Question about Hayward Garden

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Hello,\r\n I'm running a 3 year old 1.0 hp Hayward Superpump on 220VAC mains, supplying a 25,000 gallon above ground pool through 1 1/2 inch lines with sand filter, and Polaris cleaner with booster pump. I don't use biguanide. The system had been running fine, although the pump has always run rather hot and noisily. The motor shut itself down after making some intermittent grinding sounds. The mains breakers were still closed, the motor housing abnormally hot. I checked for intake obstruction, emptied the strainer, and re-primed. The motor started up and ran, but within seconds began emitting smoke and flames from the cooling vents. I killed the power immediately, and the fire extinguished itself. I pulled the motor, I find casing and impeller intact, shaft turns freely with no palpable slop. The capacitor, switches and contacts in the dryend are dry and show no charring or corrosion. The jumper is set correctly for 220v. I suspect bearing failure. Questions: 1) How can I determine if this unit is salvageable? 2) If I must replace, should I consider upgrade to 1.5 HP? Please advise. Thanks! W Emory Lawrence, MD

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  • Emory Lawrence Mar 29, 2011

    Again, thanks for your help John.

    I did replace motor w/ OEM unit of same specs along with new impeller seal. The impeller, and pump housing were in satisfactory condition and so were not replaced. The install went without any problem and now pumps works great!

    The old motor obviously had been sucking (no pun intended) for many months... and extremely noisy. Filtering and back-flushing were getting increasingly sluggish. This had developed so gradually that I did not notice. However, when the failing motor finally burst into flames, even I was able to recognize that a serious problem may have developed.

    Maybe next time I'll deal with this in more timely manner, rather than waiting for catastrophic failure at some future time :-)

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  • Hayward Master
  • 1,378 Answers

Thank you for posting your question here on Fixya.com.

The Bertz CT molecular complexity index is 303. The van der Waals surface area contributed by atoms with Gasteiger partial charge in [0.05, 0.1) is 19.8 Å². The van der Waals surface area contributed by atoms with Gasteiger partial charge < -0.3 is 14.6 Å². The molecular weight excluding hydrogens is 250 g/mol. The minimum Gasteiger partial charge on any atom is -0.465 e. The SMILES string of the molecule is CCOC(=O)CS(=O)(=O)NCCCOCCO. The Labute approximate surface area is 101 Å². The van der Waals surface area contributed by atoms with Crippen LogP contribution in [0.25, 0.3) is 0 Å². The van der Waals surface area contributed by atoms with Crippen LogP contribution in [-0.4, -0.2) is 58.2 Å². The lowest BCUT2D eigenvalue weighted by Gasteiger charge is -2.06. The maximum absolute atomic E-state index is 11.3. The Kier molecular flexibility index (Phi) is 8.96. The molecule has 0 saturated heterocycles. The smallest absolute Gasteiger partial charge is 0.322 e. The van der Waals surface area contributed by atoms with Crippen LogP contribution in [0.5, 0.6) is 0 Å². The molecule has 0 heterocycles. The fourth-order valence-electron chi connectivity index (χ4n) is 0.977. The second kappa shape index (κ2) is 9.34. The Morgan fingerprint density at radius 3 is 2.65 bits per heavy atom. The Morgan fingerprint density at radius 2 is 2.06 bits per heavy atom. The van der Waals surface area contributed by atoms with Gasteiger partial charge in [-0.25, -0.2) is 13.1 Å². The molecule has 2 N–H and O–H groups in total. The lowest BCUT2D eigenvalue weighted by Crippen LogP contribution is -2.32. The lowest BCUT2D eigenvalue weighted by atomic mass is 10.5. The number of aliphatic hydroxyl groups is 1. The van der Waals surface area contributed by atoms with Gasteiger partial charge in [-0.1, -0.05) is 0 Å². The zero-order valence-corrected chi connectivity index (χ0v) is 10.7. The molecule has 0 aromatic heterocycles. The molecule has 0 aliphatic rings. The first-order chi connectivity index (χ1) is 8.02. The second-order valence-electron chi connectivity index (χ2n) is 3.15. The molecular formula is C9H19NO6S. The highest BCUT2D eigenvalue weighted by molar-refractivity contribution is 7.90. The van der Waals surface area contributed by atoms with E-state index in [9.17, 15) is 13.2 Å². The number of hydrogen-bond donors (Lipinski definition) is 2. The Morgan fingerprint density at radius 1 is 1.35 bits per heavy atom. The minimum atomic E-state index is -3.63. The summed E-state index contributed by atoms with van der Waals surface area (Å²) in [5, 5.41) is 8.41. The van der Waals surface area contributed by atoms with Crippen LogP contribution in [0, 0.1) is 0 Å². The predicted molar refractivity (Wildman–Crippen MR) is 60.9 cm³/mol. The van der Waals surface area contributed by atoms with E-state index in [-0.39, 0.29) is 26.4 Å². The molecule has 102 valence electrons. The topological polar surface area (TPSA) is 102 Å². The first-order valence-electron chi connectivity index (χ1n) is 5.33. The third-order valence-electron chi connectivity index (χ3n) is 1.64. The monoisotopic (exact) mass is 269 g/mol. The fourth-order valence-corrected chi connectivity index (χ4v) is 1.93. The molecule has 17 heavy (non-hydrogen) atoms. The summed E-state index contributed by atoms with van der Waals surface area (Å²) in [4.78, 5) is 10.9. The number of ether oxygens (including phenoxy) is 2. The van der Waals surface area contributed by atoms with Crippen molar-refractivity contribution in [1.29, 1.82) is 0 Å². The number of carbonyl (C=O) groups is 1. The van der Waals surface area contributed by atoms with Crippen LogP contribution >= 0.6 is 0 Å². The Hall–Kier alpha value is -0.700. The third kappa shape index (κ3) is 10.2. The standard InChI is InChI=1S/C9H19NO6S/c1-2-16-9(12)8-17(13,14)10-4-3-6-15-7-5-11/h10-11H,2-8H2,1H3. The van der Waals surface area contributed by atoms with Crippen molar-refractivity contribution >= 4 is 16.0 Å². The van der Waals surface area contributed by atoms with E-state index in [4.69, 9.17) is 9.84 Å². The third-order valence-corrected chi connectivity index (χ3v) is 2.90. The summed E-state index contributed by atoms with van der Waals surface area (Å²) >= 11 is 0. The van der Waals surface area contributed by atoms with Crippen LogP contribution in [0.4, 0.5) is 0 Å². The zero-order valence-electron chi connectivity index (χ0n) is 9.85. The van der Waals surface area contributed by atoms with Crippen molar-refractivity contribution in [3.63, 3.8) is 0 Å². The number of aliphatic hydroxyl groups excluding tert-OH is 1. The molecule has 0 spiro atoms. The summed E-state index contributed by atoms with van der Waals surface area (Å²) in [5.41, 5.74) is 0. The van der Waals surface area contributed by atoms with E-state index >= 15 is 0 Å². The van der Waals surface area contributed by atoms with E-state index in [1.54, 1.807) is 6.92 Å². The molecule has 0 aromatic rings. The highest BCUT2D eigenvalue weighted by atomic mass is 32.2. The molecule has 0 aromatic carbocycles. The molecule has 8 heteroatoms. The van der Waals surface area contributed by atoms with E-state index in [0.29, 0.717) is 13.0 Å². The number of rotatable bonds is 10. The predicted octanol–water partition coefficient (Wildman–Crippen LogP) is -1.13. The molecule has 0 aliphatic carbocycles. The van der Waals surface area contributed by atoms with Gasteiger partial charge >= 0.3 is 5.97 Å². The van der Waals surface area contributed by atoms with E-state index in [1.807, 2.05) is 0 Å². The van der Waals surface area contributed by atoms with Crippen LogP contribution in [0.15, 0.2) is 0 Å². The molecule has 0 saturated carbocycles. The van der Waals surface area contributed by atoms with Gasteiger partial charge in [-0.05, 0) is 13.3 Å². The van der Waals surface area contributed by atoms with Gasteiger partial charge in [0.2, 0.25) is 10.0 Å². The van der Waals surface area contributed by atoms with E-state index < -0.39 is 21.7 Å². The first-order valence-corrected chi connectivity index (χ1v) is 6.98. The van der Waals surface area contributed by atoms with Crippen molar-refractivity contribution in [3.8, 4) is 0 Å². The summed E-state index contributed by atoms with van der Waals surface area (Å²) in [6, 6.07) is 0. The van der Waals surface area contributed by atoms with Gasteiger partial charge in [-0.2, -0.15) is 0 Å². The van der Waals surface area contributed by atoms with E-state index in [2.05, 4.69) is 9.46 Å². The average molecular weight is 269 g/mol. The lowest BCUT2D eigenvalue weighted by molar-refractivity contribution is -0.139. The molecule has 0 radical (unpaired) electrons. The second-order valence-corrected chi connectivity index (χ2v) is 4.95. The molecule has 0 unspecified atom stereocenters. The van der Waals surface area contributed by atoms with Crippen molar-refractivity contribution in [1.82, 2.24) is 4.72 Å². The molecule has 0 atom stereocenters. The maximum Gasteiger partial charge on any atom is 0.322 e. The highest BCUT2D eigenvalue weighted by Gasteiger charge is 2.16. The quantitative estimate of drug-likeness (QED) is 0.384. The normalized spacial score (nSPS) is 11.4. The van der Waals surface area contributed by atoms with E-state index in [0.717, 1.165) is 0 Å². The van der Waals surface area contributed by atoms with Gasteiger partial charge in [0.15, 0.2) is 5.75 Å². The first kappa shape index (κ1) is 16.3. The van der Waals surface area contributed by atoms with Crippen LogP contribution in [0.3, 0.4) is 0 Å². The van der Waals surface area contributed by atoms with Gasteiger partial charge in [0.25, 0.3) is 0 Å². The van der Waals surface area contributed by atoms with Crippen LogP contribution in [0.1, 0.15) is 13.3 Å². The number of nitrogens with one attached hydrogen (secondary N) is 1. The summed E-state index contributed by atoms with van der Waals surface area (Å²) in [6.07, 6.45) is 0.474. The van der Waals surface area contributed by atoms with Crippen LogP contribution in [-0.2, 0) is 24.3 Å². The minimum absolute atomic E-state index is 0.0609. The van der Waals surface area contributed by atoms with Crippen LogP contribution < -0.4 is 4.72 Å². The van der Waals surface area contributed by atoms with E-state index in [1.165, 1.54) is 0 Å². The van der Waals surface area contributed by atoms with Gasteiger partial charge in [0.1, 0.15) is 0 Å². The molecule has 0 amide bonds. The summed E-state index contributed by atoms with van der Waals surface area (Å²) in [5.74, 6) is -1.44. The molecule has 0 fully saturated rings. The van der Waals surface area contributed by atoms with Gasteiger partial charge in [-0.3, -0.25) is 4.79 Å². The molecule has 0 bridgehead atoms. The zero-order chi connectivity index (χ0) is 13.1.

Check the stator for a ground-fault using a megger or a ohm meter. If it smoked it is likely even an ohm meter will show a ground; if it is not grounded check for resistance across the line connections. A typical single phase motor will be about 1 ohm. If it is zero ore some number below .5 the winding is shorted.

A winding that smokes is nearly always best to be replaced. Even if you get it running again it is only going to be for a short time. I would not change the horsepower if the pump had been keeping the pool clean prior to the mechanical and/or electrical trouble. If you do you'll need a new impeller too since changing one without the other is pointless.

Was the pump leaking as you began to have these troubles? Have you confirmed the incoming line voltage is 220V and stays at least 208V or more under load? You may have had an underlying problem with voltage drop or a leaking seal that caused the failure that you will want to address to prevent this from happening again.


If this answer does not fix your problem, please comment with additional details prior to rating the answer. You may also contact me thru our website at www.arrowpools.net. Positive feedback is appreciated once your problem is solved!

Posted on Mar 21, 2011

  • 1 more comment 
  • Emory Lawrence Mar 23, 2011

    Thank you for your prompt reply! The motor did indeed have short in windings, so I'm replacing it along with impeller seal. Agree w/ checking for voltage drop under load after install of new unit. You did mean AC potential measured with multimeter across the 2 hot leads with motor running, right? I did research sand filter specs, and as you suggest, upgrade to 1.5 HP not indicated.

  • John Prohaska
    John Prohaska Mar 23, 2011

    Yes, measure the potential on the two hot lines with the motor running. Voltage drop should be less than 10%...the less drop the better.

    John

  • John Prohaska
    John Prohaska Mar 29, 2011

    Glad it worked out and yes...catching a motor as the bearings and/or seal start to fail can be much cheaper to fix...often under $100. If you get a moment please rate my answer :)
    John

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